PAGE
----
By: Ross 'Tweakmonster' Wenger, Nov.2002


With PC's getting faster and creating more heat, many enthusiasts are making the switch over to quieter and more efficient means of cooling their computers so they do not have to sit beside a noisy case driving them crazy every day. I know I hopped on the water cooling bandwagon for this very reason, and have never looked back. Why would you want to run water, or any other liquids, through your expensive computer which is full of sensitive electronic devices? Here are a few key reasons:


  • Much quieter and more efficient operation than air cooling
  • Noticeable reduction in the amount of ambient heat in the case
  • Increases overclocking potential and system stability
  • Looks plain awesome with some blacklight dye in the coolant!
  • Allows you to put your 'L33T' case modding skillz to work!
  • Will make people gawk in amazement when they realize you actually did run water through your computer to cool it


As you can see, there are quite a few reasons to take the water cooling 'plunge' when you get up the nerve (and time). To understand the basic theory and physics behind a closed-loop liquid cooling system, we need go no further than a typical automobile.



Imagine from the diagram above that the CPU and GPU water blocks are your car's engine, which is what creates the heat that needs to be removed. Now imagine that the pump is the car's water pump, driven by the engine. And last, imagine that the reservoir and the radiator are the car's radiator assembly, which is what transfers the heat from the coolant to the ambient air. The red lines are merely the hoses that connect the system together. Plain and simply put, water cooling a computer is exactly the same as cooling an automobile engine, and we are using it to do the exact same thing an automotive cooling system does...transfer heat that the engine creates to the radiator for release into the ambient air.


Now that our basic understanding of a water cooling system is covered, let's move on to our project, shall we?

I first got into PC liquid cooling back in June, 2001 when I put together my first water cooled box that I named 'The Shrine'. That article can be seen here. A lot has changed since then, and a lot of new products have become available in the PC market that are making the job of converting your computer to water cooling simple and rewarding without having to use too much guess work like in the old days. In fact, there are now numerous companies that are selling pre-made water cooling cases where all you need to do is bolt-in your motherboard and peripherals and you are up and running! Of course, that is just way to easy and absolutely no fun at all because half the fun is creating it yourself, which also teaches you some valuable lessons in the process.

As you can see in the pictures above, for my first system I chose to use an external water reservoir that would sit underneath the case. The main reasons I did this was to be sure I had plenty of cool water to cool the processor, and also I thought it looked really nifty having the tank underneath. The tank was a custom made 3 U.S. Gallon Lexan job that I had my local fish store make for me at a cost of $40 USD. The pump was located in this reservoir also, which made plumbing through the case super easy and kept the case free from clutter. This system was not very mobile, but this was my home system and never moved anyways so it worked out well. This setup had a CPU waterblock only (a modified Swiftech MC462-W) and so was rather simple all around. With this setup I was able to run my 1.33gig AXIA stepping Athlon Socket 'A' CPU at 1540 mhz, which was not a bad overclock at the time. I still have this case, however, I have since replaced it with a newer generation model Lian Li, and that will be the focus of this article from here on out.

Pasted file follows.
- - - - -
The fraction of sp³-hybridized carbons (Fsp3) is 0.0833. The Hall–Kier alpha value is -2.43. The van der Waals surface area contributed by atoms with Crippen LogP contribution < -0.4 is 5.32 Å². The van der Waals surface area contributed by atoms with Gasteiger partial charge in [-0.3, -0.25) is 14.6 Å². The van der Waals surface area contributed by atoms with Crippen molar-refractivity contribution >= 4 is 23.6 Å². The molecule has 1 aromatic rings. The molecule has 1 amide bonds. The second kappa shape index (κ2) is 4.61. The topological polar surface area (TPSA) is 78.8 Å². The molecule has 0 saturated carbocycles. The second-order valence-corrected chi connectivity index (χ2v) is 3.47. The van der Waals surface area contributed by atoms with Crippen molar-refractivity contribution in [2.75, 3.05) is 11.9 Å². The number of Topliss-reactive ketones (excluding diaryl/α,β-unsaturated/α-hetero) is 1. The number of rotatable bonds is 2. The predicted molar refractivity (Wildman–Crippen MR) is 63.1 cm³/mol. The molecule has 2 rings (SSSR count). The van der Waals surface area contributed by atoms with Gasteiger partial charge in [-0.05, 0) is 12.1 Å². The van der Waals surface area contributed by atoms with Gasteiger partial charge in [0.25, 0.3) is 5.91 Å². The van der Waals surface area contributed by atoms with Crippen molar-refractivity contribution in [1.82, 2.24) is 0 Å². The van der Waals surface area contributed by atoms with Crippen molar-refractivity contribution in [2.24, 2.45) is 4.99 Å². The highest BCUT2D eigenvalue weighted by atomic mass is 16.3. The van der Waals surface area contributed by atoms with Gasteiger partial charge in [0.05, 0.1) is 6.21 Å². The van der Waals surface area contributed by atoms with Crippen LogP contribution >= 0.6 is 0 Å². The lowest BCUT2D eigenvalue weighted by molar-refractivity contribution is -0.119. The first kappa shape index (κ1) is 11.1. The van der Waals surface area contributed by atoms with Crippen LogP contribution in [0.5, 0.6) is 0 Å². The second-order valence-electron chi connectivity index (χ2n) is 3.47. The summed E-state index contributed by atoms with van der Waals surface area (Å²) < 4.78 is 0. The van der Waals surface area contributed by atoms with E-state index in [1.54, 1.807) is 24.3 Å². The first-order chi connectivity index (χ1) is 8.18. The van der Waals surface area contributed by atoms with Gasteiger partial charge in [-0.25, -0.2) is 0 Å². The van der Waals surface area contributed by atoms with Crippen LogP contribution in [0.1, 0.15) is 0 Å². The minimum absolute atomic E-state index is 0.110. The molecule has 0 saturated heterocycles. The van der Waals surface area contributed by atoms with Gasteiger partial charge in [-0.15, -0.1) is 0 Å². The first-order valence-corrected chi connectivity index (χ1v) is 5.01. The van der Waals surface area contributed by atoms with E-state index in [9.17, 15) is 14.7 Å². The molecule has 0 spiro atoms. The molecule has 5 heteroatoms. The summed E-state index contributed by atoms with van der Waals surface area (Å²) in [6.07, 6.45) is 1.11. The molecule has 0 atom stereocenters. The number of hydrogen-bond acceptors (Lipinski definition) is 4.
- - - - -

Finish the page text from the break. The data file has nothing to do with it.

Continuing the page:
Lian Li PC-65 mid tower USB case

(photo courtesy of Lian Li)

-Dimensions: 210mm x 490mm x 450mm


-100% aluminum construction w/ silver
hard anodized finish


-Drive bays: 4 x 5.25",3 x 3.5",5 x 3.5" internal


-Fans: 3 x ball bearing included


-Motherboard type: ATX 12"x9.6" max


- USB: 4 front USB 2.0 ports


- LED activity lighting and power

Above are the specs for my early-model Lian Li PC-65 case that I will be converting to a completely self-contained internal water cooling setup. The case was already water cooled when I decided to begin this project, but as you can see below (click pictures to enlarge), it also followed the same design as my first external reservoir for the coolant and pump. This worked excellent for many months, but recently I have found myself sponsoring more and more LAN parties around the Los Angeles area, and wished to be able to take my 'pride and joy' along for all to enjoy.



As you can imagine, the only way to take it along with the setup shown above would be to disconnect the main hoses, therefore having to drain the system of coolant, and then reconnect the hoses and fill it when it gets to the new location. I would then need to repeat the process when it is time to pack up and leave. Waay too much of a pain in the rear, so let's see what we can do to make this setup more mobile and compact by making the cooling system completely self-contained inside the case.


Our first step, of course, is to do all of our physical case modding before we install and connect everything together. In this article, I will go step-by-step according to how I modded and put everything together, and the parts that were used and where said parts can be easily purchased. So, without further adue, let's start with the coolant reservoir.